KARACHI: An international team of experts from the World Health Organisation (WHO) arrived here on Tuesday to support the response to an outbreak of HIV in northwestern Sindh at a request of the federal government, officials in the Sindh health ministry said.
Director general of health Dr Masood Solangi, who received the team at the airport, said the WHO team would visit Larkana to meet officials from the Sindh health ministry and other experts.
A meeting between officials of the Sindh government and the WHO team would be held on Wednesday (today), a day before the latter would leave for Larkana to witness the havoc created by the rampant incidence of HIV, particularly in its Ratodero town.
Sindh health minister Dr Azra Pechuho, the health secretary and other officials will accompany the WHO team.
The outbreak was first reported on April 25, 2019, and a major HIV screening programme was started three days later. It was expanded on May 8, with additional health workers being deployed.
Testing is under way
According to a WHO spokesperson, so far more than 600 HIV cases have been identified. A majority of them are children and young people: more than half of those affected are children under the age of 5.
“This poses a particular challenge. Prior to this outbreak, there were just over 1,200 children diagnosed with HIV and [were] receiving antiretroviral treatment in the whole of Pakistan,” said the WHO official.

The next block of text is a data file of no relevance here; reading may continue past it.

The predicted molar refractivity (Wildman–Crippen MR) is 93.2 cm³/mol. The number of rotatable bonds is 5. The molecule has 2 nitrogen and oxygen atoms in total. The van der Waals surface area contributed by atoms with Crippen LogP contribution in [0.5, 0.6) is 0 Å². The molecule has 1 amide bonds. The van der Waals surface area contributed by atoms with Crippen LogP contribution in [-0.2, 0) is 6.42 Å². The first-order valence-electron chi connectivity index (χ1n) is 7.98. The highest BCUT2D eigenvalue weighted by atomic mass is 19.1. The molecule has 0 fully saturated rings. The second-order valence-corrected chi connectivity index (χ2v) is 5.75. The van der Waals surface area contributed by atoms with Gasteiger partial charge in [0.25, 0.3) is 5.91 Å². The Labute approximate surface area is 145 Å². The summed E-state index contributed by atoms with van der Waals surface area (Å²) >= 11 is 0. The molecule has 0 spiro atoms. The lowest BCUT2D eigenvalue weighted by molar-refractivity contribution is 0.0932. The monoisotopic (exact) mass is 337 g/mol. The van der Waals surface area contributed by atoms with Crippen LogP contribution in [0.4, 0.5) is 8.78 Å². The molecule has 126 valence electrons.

A recent report shared by the Sindh health ministry said a total of 707 persons had been diagnosed with HIV in Ratodero after screening of 24,227 people there. Some 580 of them, around 84 per cent, are children and the remaining 127 are adults.
On May 16 local authorities established a new antiretroviral treatment clinic for children in Larkana.
The WHO spokesperson said that key tasks for the WHO-led team would include ascertaining the source of the outbreak and controlling it; providing technical expertise, particularly in the areas of HIV testing, paediatric HIV treatment and family counseling; and ensuring adequate supplies of rapid diagnostic tests and antiretroviral medicines for both adults and children, as well as single-use needles and syringes.
The WHO mission includes experts in emergency response management, epidemiology, HIV clinical care, and infection prevention and control from WHO staff as well as the Global Outbreak Alert and Response Network.
“The team will work closely with the ministry of health and partners, including the Aga Khan University, Pakistan’s Field Epidemiology & Laboratory Training Programme, UNAIDS and Unicef in Larkana,” said the WHO spokesperson.
Special assistant to prime minister for national health services Dr Zafar Mirza had written a letter to the WHO, requesting it to send a team of experts to Pakistan immediately to visit the areas reporting about HIV frequently.
Officials said it was the first visit of its kind by an inspection team of the WHO to investigate HIV incidence in the region.
Officials in the provincial health ministry said they were also looking into certain unverified reports about HIV cases being detected in nearby districts.